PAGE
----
ASE has been advised that the Victorian Government is fully aware of the issues facing the industry and is looking at what can be done.
Despite the current public outcry about getting event industry taskforces together to lobby the state governments there is already a formal submission for assistance on the table right now in Victoria.
Some in the industry are now questioning whether the constant lobbying by some groups is in fact working in the industry’s favour or against it.
Look for example at what the VTIC is doing for its members in Victoria
There will be no silver bullet here, but rather we must have a sustained commitment from Governments at all levels to invest in both demand and supply initiatives that will drive the reactivation of our sector. This commitment needs to extend beyond the period of any single budget year; hence this plan looks to outline a roadmap to 2025 that can see our industry resume its rightful position as a powerhouse to drive Victoria’s economy.
So what is to be done?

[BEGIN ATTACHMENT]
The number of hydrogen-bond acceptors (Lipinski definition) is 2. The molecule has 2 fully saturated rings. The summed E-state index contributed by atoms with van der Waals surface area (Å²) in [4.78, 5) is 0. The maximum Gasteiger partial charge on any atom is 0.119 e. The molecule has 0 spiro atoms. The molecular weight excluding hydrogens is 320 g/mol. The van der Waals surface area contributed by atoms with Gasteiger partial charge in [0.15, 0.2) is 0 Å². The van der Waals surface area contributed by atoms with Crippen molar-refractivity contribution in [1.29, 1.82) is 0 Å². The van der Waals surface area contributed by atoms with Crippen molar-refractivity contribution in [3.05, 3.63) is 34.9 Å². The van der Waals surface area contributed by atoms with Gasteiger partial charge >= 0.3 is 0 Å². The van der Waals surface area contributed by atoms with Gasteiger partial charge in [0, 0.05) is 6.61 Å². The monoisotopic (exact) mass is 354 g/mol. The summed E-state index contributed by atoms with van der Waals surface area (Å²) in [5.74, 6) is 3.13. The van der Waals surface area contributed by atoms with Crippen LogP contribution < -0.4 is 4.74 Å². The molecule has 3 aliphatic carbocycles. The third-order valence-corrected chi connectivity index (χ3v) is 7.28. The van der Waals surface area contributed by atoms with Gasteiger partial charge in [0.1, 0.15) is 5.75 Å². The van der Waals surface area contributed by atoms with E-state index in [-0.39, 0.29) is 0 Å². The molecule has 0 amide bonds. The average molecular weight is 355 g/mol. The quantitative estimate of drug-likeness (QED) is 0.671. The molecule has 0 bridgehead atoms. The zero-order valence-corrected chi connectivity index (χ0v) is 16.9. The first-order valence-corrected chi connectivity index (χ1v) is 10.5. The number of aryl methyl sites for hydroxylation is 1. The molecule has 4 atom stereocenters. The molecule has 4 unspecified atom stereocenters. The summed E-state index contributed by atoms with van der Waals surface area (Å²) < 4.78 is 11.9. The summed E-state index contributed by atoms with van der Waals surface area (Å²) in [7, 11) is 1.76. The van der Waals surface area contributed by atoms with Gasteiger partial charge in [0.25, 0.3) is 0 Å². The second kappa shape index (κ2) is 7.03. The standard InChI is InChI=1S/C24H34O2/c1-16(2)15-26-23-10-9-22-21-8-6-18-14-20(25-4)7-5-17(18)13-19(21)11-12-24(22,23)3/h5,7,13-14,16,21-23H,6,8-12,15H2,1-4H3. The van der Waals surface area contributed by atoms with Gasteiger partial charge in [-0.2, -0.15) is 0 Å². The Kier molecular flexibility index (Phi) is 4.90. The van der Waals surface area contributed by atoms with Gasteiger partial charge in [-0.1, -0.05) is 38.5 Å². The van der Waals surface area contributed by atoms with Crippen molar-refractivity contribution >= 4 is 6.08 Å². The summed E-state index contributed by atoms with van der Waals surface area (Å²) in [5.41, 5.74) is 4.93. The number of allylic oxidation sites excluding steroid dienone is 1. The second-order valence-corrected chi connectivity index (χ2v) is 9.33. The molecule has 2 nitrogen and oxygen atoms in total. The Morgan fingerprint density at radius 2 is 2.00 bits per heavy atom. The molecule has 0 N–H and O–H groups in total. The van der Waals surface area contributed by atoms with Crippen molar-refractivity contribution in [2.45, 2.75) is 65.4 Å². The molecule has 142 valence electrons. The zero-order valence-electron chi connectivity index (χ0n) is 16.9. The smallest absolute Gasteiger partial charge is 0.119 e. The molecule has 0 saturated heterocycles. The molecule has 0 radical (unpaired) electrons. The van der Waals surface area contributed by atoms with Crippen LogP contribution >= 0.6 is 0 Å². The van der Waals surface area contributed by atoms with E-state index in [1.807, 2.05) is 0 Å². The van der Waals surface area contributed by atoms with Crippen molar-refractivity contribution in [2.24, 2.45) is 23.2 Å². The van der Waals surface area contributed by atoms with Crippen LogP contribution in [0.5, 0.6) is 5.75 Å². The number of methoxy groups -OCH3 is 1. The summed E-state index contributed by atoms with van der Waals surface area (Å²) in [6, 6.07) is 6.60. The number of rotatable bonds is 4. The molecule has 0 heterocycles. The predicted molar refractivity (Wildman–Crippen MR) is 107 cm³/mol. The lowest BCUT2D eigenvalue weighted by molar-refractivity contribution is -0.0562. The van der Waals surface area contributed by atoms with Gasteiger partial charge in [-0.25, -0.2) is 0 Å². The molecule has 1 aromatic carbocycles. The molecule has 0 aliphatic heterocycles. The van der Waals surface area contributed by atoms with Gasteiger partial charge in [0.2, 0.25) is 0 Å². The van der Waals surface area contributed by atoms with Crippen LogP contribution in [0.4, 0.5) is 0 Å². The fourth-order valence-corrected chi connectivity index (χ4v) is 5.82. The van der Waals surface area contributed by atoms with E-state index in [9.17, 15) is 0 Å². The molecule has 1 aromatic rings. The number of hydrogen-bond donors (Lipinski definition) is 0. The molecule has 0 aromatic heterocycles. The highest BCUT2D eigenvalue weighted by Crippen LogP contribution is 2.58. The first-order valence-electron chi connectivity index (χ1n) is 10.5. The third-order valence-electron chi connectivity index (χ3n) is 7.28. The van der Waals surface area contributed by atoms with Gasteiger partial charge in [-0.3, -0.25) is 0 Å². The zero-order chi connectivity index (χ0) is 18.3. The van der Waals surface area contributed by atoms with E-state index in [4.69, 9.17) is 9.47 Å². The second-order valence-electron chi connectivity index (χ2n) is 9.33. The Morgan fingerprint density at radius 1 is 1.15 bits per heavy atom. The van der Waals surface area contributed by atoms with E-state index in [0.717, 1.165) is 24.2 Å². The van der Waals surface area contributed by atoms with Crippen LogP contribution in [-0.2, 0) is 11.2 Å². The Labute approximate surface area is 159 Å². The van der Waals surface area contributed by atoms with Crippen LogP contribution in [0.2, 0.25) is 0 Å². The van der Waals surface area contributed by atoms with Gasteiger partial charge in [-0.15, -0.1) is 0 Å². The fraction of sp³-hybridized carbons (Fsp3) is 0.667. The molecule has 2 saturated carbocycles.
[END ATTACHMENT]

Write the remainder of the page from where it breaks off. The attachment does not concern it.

Talk to people in other sectors of the industry – not just your own silo.
Talk to people in related sectors – apart from Business Events there are people in our industry involved in festivals and public events, tourism, hospitality, entertainment and much more.
On an individual level talk to your local politicians – federal and state – the more they understand how you are hurting the more they might support your case.
Identify what we want from government. From my conversations the main thing we need is certainty because without that who wants to run an event and who would buy a ticket one.
That certainty is not through JobKeeper or grants with odious qualifications. The certainty can happen if government underwrites events so that an organiser can be confident that if the event is shut down, through no fault of their own, their loss will be covered. But the audience or participants also need certainty – so there must be a guarantee that travel and accommodation costs are covered as well.
And remember a single voice is only powerful if you run major infrastructure – like an airline – then you can get QantasKeeper and a photo op for Morrison pretending to be a pilot.